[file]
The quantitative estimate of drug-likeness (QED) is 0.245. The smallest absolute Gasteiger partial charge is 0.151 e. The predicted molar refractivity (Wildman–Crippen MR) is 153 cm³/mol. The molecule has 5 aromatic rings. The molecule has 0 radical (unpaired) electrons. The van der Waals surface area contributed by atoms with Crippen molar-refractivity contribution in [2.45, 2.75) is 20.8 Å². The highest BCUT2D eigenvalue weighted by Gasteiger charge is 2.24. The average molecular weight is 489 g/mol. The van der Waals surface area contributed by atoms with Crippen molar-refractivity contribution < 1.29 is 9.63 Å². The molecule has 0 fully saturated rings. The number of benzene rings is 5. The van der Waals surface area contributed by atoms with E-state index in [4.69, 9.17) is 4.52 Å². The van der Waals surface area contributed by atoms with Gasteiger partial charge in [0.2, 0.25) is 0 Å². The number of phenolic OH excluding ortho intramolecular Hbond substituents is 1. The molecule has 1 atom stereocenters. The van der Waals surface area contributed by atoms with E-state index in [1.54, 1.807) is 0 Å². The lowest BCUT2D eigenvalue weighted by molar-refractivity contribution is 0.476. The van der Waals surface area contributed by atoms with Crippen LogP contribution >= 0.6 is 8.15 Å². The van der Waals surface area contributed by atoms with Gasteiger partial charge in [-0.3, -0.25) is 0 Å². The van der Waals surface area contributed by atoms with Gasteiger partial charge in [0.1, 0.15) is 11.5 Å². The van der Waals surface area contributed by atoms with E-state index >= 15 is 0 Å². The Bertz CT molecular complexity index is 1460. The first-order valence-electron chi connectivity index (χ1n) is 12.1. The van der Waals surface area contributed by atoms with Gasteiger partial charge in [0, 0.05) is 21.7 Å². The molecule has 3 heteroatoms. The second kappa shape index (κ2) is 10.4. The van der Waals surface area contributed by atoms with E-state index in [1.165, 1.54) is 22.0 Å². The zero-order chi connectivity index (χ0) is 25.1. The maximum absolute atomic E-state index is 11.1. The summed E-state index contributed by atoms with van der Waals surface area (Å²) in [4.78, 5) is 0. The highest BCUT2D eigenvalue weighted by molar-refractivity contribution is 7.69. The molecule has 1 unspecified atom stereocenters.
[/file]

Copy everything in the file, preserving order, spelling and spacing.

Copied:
The quantitative estimate of drug-likeness (QED) is 0.245. The smallest absolute Gasteiger partial charge is 0.151 e. The predicted molar refractivity (Wildman–Crippen MR) is 153 cm³/mol. The molecule has 5 aromatic rings. The molecule has 0 radical (unpaired) electrons. The van der Waals surface area contributed by atoms with Crippen molar-refractivity contribution in [2.45, 2.75) is 20.8 Å². The highest BCUT2D eigenvalue weighted by Gasteiger charge is 2.24. The average molecular weight is 489 g/mol. The van der Waals surface area contributed by atoms with Crippen molar-refractivity contribution < 1.29 is 9.63 Å². The molecule has 0 fully saturated rings. The number of benzene rings is 5. The van der Waals surface area contributed by atoms with E-state index in [4.69, 9.17) is 4.52 Å². The van der Waals surface area contributed by atoms with Gasteiger partial charge in [0.2, 0.25) is 0 Å². The number of phenolic OH excluding ortho intramolecular Hbond substituents is 1. The molecule has 1 atom stereocenters. The van der Waals surface area contributed by atoms with E-state index in [1.54, 1.807) is 0 Å². The lowest BCUT2D eigenvalue weighted by molar-refractivity contribution is 0.476. The van der Waals surface area contributed by atoms with Crippen LogP contribution >= 0.6 is 8.15 Å². The van der Waals surface area contributed by atoms with Gasteiger partial charge in [-0.3, -0.25) is 0 Å². The van der Waals surface area contributed by atoms with Gasteiger partial charge in [0.1, 0.15) is 11.5 Å². The van der Waals surface area contributed by atoms with E-state index >= 15 is 0 Å². The Bertz CT molecular complexity index is 1460. The first-order valence-electron chi connectivity index (χ1n) is 12.1. The van der Waals surface area contributed by atoms with Gasteiger partial charge in [0, 0.05) is 21.7 Å². The molecule has 3 heteroatoms. The second kappa shape index (κ2) is 10.4. The van der Waals surface area contributed by atoms with E-state index in [1.165, 1.54) is 22.0 Å². The zero-order chi connectivity index (χ0) is 25.1. The maximum absolute atomic E-state index is 11.1. The summed E-state index contributed by atoms with van der Waals surface area (Å²) in [4.78, 5) is 0. The highest BCUT2D eigenvalue weighted by molar-refractivity contribution is 7.69. The molecule has 1 unspecified atom stereocenters.